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Don't Count on the January Effect

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Nothing's nicer than a big rally to start off the new year. But before you take long-held market folklore about January advances to heart, take a step back and look closely at the actual evidence.

The January effect and you
Among seasonal factors, the January effect has a secure place in the folklore of the stock market. The idea is quite simple: According to proponents of the effect, stocks have a seasonal tendency to rise during January, especially the first week of the year. In conjunction with the popular concept of Santa Claus rallies, the January effect is a key positive component that contributes to seasonal outperformance from November to April, which is the other half of the more popular market-timing maxim, "Sell in May and go away."

There are several theories for why a January effect might actually exist. Some argue that investors sell stocks toward the end of the year for tax purposes, and then have to wait until January to buy those stocks back. Another possibility is that those who max out their contributions to IRAs and 401(k) plans early in the previous year can suddenly add to their retirement accounts each Jan. 1, boosting interest in stocks.

One day proves nothing
At least on Monday, the January effect seemed to be in full force. Stocks opened strong, with major market indexes making big gains to multi-year highs.

Interestingly, some of the biggest gainers were stocks that were following through on strength from late 2010. Molycorp (NYSE: MCP  ) and Rare Element Resources (AMEX: REE  ) both jumped sharply after China curtailed exports of rare earth metals, putting these potential producers in an even bigger spotlight and adding to their share gains in recent months. Office Depot (NYSE: ODP  ) and Sprint Nextel (NYSE: S  ) also saw buying interest, as value investors apparently believe the struggling stocks may finally be poised for a longer-term recovery -- or a buyout bid.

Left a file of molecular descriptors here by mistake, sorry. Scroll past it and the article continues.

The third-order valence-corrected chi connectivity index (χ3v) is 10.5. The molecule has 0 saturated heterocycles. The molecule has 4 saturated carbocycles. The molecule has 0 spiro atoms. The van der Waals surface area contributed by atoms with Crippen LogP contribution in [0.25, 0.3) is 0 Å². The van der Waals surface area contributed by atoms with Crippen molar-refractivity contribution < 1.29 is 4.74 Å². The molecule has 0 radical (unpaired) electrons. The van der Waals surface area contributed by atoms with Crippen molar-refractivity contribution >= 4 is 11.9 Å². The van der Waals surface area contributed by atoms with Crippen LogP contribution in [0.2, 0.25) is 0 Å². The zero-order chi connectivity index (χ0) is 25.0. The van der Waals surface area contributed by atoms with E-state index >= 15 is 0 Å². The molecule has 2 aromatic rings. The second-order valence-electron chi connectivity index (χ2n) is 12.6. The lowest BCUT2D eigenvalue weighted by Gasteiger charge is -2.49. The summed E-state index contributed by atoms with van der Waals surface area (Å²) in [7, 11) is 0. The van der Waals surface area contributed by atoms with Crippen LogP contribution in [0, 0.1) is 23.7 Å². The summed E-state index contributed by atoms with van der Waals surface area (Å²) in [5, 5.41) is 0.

Even financial stocks joined in the feeding frenzy. Bank of America (NYSE: BAC  ) added to big gains since November in light of its settlement with Fannie Mae and Freddie Mac on allegedly problematic mortgage loans. The settlement helped boost not only B of A and industry peers MBIA (NYSE: MBI  ) and PMI Group (NYSE: PMI  ) but also the overall market.

But you can't count on the January effect to provide big profits every year. Even after a promising first day of trading, the markets haven't always cooperated with investors.

For instance, the stock market has risen on the first trading day of the year for each of the past three years now. Yet in 2009 and 2010, stocks disappointed investors by the end of the month. In 2009, the S&P 500 went up more than 3% on Jan. 2, prompting hopes that investors had already weathered the worst of the financial crisis. But by the end of the month, the large-cap index had dropped more than 8%, setting the stage for March's selling climax.

The following year, the mood was much different. A yearlong rally from the March lows had brought many investors back from the brink of ruin, but many were concerned that those gains could prove to be short-lived. The S&P rose more than 1.5% on the first trading day of January, but the index couldn't hold those gains throughout the month, and the market eventually fell just under 4% by Jan. 31.